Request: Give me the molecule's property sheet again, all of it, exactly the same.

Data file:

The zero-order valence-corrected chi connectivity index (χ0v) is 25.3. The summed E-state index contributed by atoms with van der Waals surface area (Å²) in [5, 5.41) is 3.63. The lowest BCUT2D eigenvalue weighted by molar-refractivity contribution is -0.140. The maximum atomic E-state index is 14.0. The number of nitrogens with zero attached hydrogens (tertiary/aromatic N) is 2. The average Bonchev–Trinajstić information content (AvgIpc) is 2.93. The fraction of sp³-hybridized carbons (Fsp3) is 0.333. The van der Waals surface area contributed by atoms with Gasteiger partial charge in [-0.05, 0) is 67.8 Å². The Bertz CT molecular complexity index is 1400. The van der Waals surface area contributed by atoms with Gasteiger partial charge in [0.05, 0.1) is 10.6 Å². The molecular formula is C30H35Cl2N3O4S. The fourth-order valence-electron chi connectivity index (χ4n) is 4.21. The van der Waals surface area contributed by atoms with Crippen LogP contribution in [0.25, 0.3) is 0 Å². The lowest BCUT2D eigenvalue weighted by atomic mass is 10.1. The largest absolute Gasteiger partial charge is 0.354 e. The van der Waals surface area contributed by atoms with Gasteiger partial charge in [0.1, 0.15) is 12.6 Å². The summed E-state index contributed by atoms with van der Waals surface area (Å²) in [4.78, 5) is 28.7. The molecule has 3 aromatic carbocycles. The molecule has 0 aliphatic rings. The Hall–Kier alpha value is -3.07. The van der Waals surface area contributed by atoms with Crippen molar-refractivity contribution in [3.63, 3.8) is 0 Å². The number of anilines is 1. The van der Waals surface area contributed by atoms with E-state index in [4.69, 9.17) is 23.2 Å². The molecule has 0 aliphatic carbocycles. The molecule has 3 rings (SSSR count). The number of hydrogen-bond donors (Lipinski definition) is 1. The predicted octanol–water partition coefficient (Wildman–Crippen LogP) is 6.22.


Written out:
The zero-order valence-corrected chi connectivity index (χ0v) is 25.3. The summed E-state index contributed by atoms with van der Waals surface area (Å²) in [5, 5.41) is 3.63. The lowest BCUT2D eigenvalue weighted by molar-refractivity contribution is -0.140. The maximum atomic E-state index is 14.0. The number of nitrogens with zero attached hydrogens (tertiary/aromatic N) is 2. The average Bonchev–Trinajstić information content (AvgIpc) is 2.93. The fraction of sp³-hybridized carbons (Fsp3) is 0.333. The van der Waals surface area contributed by atoms with Gasteiger partial charge in [-0.05, 0) is 67.8 Å². The Bertz CT molecular complexity index is 1400. The van der Waals surface area contributed by atoms with Gasteiger partial charge in [0.05, 0.1) is 10.6 Å². The molecular formula is C30H35Cl2N3O4S. The fourth-order valence-electron chi connectivity index (χ4n) is 4.21. The van der Waals surface area contributed by atoms with Crippen LogP contribution in [0.25, 0.3) is 0 Å². The lowest BCUT2D eigenvalue weighted by atomic mass is 10.1. The largest absolute Gasteiger partial charge is 0.354 e. The van der Waals surface area contributed by atoms with Gasteiger partial charge in [0.1, 0.15) is 12.6 Å². The summed E-state index contributed by atoms with van der Waals surface area (Å²) in [4.78, 5) is 28.7. The molecule has 3 aromatic carbocycles. The molecule has 0 aliphatic rings. The Hall–Kier alpha value is -3.07. The van der Waals surface area contributed by atoms with Crippen molar-refractivity contribution in [3.63, 3.8) is 0 Å². The number of anilines is 1. The van der Waals surface area contributed by atoms with E-state index in [4.69, 9.17) is 23.2 Å². The molecule has 0 aliphatic carbocycles. The molecule has 3 rings (SSSR count). The number of hydrogen-bond donors (Lipinski definition) is 1. The predicted octanol–water partition coefficient (Wildman–Crippen LogP) is 6.22.